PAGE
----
Understanding Dad's role in his daughter's life from her point of view
Dad's role comes with great responsibility. He is the first male that most girls love. You'll learn what you can do to become a hero in your daughter's eyes with Shoebox Letters: Daughters to Dad. Bringing you over thirty real letters from daughters to their dads, written by teenagers, young professionals, baby boomers and more, these letters give rise to nine key themes that every dad should know as he raises his little girl. You'll read how to Be Amazing, Be the Example, Be her Hero, and more.
Interested in your own copy?
Mark Victor Hansen: Co-author, Chicken Soup for the Soul
"Treat yourself to having your heart lovingly uplifted, melted, touched, and thoroughly warmed by reading, re-reading, and sharing this great book out loud with someone you love, like I did with my wife."
Matthew Kelly: Acclaimed speaker, NY Times bestselling author, and consultant
"The role a father plays in the life of his daughter is unique and irreplaceable. If you have ever wondered what your daughter is thinking - here it is! In the pages of this book you will find tremendous inspiration to step it up a notch and be an even better father than you are today."
Rhonda M. Starghill: Director of Membership, Girl Scouts of Western Ohio
"The letters in Clay's heartwarming Shoebox Letters collection will make you giggle, will make your eyes tear up and they will, most importantly, inspire you. They will inspire you to be a better parent, to be a better daughter, and just maybe, to write a letter to your own father."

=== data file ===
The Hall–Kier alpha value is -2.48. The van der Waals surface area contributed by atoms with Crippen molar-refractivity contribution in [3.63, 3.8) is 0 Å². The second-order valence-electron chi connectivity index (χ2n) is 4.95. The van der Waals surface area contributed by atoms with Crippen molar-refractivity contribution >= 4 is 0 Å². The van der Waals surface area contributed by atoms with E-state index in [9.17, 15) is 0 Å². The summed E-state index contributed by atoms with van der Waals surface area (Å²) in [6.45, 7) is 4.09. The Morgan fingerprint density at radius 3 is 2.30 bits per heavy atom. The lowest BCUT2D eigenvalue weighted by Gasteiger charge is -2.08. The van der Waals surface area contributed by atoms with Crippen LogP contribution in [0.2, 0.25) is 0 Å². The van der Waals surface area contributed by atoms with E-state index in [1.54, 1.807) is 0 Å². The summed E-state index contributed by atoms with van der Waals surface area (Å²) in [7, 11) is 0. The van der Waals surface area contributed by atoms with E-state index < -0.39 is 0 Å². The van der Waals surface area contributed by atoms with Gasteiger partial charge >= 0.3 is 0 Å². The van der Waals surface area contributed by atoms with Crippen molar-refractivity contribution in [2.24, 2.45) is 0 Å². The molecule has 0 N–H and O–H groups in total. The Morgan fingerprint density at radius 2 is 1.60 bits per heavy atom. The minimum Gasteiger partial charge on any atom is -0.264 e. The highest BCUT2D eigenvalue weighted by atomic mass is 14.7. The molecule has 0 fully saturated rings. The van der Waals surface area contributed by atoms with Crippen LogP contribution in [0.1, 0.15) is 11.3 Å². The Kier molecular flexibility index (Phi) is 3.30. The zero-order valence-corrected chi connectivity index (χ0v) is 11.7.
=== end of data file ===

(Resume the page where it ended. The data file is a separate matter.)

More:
Marina Maher: CEO, Marina Maher Communications
"As the founder and CEO of an agency that specializes in marketing to women, I was delighted to read Clay Brizendine's book, which celebrates how the love and devotion of fathers has shaped their daughters' lives. This book gives daughters a rare opportunity to reflect on the profound contribution their dads have made to the paths they chose - in their careers, in selecting a life partner and in parenting their own children. Fathers will recognize parts of their children in these letters. And if they've never heard these thankful words from their own daughters, it will make them realize they are inside them... just waiting for the right opportunity to come out!"
Shoebox Letters: Daughters to Dads Foreward
We chose not to find out the sex of our first child at our 20-week appointment. What was done was done, and knowing whether we were having a boy or a girl was something we wanted to wait on. And so we did.